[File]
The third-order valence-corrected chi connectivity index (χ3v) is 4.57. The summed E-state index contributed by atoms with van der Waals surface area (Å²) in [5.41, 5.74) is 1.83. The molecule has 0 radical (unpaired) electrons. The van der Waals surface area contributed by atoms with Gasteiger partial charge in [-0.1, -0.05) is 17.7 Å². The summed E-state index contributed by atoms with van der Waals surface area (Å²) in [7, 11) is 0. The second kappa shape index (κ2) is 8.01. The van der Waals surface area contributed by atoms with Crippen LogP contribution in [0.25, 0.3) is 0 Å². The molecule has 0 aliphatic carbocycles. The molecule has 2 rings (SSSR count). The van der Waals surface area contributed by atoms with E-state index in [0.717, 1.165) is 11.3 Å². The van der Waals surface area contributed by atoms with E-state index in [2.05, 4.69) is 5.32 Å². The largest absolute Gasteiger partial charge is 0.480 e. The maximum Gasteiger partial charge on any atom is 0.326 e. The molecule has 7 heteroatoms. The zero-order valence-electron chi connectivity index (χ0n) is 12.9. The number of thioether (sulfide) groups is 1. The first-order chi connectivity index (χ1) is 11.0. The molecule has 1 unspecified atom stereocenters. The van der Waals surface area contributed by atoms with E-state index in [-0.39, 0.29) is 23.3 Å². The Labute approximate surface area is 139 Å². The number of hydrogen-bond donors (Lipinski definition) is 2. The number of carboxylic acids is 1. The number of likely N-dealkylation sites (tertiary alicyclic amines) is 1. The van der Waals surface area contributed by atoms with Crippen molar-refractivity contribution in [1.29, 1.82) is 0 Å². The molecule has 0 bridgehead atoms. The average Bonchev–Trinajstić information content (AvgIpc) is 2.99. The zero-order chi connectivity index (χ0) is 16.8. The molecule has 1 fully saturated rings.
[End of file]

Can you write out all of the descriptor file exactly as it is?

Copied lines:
The third-order valence-corrected chi connectivity index (χ3v) is 4.57. The summed E-state index contributed by atoms with van der Waals surface area (Å²) in [5.41, 5.74) is 1.83. The molecule has 0 radical (unpaired) electrons. The van der Waals surface area contributed by atoms with Gasteiger partial charge in [-0.1, -0.05) is 17.7 Å². The summed E-state index contributed by atoms with van der Waals surface area (Å²) in [7, 11) is 0. The second kappa shape index (κ2) is 8.01. The van der Waals surface area contributed by atoms with Crippen LogP contribution in [0.25, 0.3) is 0 Å². The molecule has 0 aliphatic carbocycles. The molecule has 2 rings (SSSR count). The van der Waals surface area contributed by atoms with E-state index in [0.717, 1.165) is 11.3 Å². The van der Waals surface area contributed by atoms with E-state index in [2.05, 4.69) is 5.32 Å². The largest absolute Gasteiger partial charge is 0.480 e. The maximum Gasteiger partial charge on any atom is 0.326 e. The molecule has 7 heteroatoms. The zero-order valence-electron chi connectivity index (χ0n) is 12.9. The number of thioether (sulfide) groups is 1. The first-order chi connectivity index (χ1) is 11.0. The molecule has 1 unspecified atom stereocenters. The van der Waals surface area contributed by atoms with E-state index in [-0.39, 0.29) is 23.3 Å². The Labute approximate surface area is 139 Å². The number of hydrogen-bond donors (Lipinski definition) is 2. The number of carboxylic acids is 1. The number of likely N-dealkylation sites (tertiary alicyclic amines) is 1. The van der Waals surface area contributed by atoms with Crippen molar-refractivity contribution in [1.29, 1.82) is 0 Å². The molecule has 0 bridgehead atoms. The average Bonchev–Trinajstić information content (AvgIpc) is 2.99. The zero-order chi connectivity index (χ0) is 16.8. The molecule has 1 fully saturated rings.